Yesterday, Roe v. Wade was rightly consigned to the dustbin of history. In an impressive and thorough opinion, Justice Samuel Alito dispatched Roe’s flimsy legal rationale, finding that “the Constitution makes no reference to abortion, and no such right is implicitly protected by any constitutional provision. . . . Abortion is not a fundamental constitutional right because such a right has no basis in the Constitution’s text or in our nation’s history.” For the first time in nearly half a century, the question of abortion is once again subject to the political process, with elected representatives of the people, not judges, taking center stage.
In the short term, the conversation around abortion is likely to become even more contentious as it shifts from the quiet of the courtroom into the boisterous arena of politics. Much of this conversation will occur in state capitols, where states will diverge in their legal treatment of the issue: Some will protect unborn babies in ways Roe made impossible, while others will sadly rush to maximize the number of unborn lives ended through abortions performed within their borders. As this process plays out, citizens and lawmakers who wish to foster a culture of life should keep three pole-star principles in mind.
First, the pro-life agenda must center on uplifting and supporting women alongside saving unborn lives. Public policy should recognize that abortion is and always has been a bad solution to real problems that people face. Demand for abortion is driven by social maladies that cannot be cured through a court decision. Most abortions are obtained by unmarried women who already have one or more children. And most women who obtain abortions would choose a different option if they believed it was truly available. Broken homes, poverty, and a perceived lack of access to resources drive most decisions to have an abortion.
Thankfully, a large and growing infrastructure already exists to care for women facing unplanned pregnancies. Today, more than 2,700 pregnancy-resource centers located throughout the nation provide critical services to women in need, including counseling, training, housing assistance, and supplies such as diapers and formula. States such as Arizona and Missouri have found creative ways to bolster this vital infrastructure by making donations to pregnancy-resource centers eligible for tax credits.
Similarly, foster care and adoption agencies — many of them faith-based — offer meaningful options to women who are unable to care for their children. And several states have made it possible to access these services safely and confidentially by passing safe-haven laws, enabling women to surrender their newborn children without fear of prosecution.
In short, any successful pro-life agenda for a post-Roe era must begin with comprehensive investment in and support for these crucial community resources that will empower women to flourish as they choose life.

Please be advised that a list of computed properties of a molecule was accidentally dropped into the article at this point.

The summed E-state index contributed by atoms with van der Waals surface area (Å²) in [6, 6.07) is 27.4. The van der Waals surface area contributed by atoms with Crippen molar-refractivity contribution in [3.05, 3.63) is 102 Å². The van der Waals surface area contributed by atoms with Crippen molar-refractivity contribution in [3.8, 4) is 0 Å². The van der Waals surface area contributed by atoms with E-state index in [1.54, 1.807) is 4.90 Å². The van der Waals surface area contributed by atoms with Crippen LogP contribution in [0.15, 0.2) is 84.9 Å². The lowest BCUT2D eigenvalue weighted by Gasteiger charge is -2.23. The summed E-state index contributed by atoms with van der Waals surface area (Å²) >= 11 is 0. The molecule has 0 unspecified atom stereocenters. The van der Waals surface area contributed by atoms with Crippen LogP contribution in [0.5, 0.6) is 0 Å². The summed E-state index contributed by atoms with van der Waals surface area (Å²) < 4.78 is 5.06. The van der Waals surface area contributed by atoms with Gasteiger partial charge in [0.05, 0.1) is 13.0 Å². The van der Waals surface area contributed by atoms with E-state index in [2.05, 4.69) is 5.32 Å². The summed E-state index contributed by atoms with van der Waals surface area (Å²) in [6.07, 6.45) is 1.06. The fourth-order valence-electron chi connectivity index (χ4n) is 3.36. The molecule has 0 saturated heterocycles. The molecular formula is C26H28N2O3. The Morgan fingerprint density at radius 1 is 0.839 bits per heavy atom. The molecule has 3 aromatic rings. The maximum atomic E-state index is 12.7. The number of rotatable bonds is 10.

Second, liability for violating pro-life laws should be directed first and foremost against the commercial actors in the abortion-industrial complex. It stands to reason that those who profit from death and human suffering should be subject both to criminal penalties and to civil liability. This includes institutions such as Planned Parenthood that provide abortions, those practitioners who perform abortion by surgical or pharmaceutical means, and pharmaceutical manufacturers, distributors, and dispensers that create and distribute abortion-inducing drugs such as mifepristone and misoprostol.
These same civil and criminal tools, however, should not be used to punish women who seek or even procure illegal abortions. The abortion industry regularly preys on women in desperate circumstances and misleads them into believing that killing their unborn children will alleviate their pain. Because many of these women are victimized by “Big Abortion,” they should not be subject to sanction by the government.
Third, new and existing abortion laws should be vigorously and faithfully enforced by the appropriate public officials. Many “progressive” county and city prosecutors across the country already have vowed not to enforce existing abortion laws. States could address such lawless behavior in part by handing concurrent enforcement discretion to state attorneys general. In addition, state licensing bodies could pull the licenses of any licensed health-care workers or pharmacists who defy state law. Finally, existing state tort and consumer-protection laws could provide avenues for private individuals to hold participants in the abortion industry accountable for harmful or misleading conduct.
A culture of life is one in which mothers, babies, and families flourish. Building that culture requires a comprehensive strategy that marries support for those institutions that uplift women, children, and their families with concerted efforts to outlaw those institutions that traffic in death. And it requires public servants who will faithfully enforce the law. These broad principles provide a sturdy foundation for crafting public policy as the pro-life movement, at long last, enters the post-Roe era.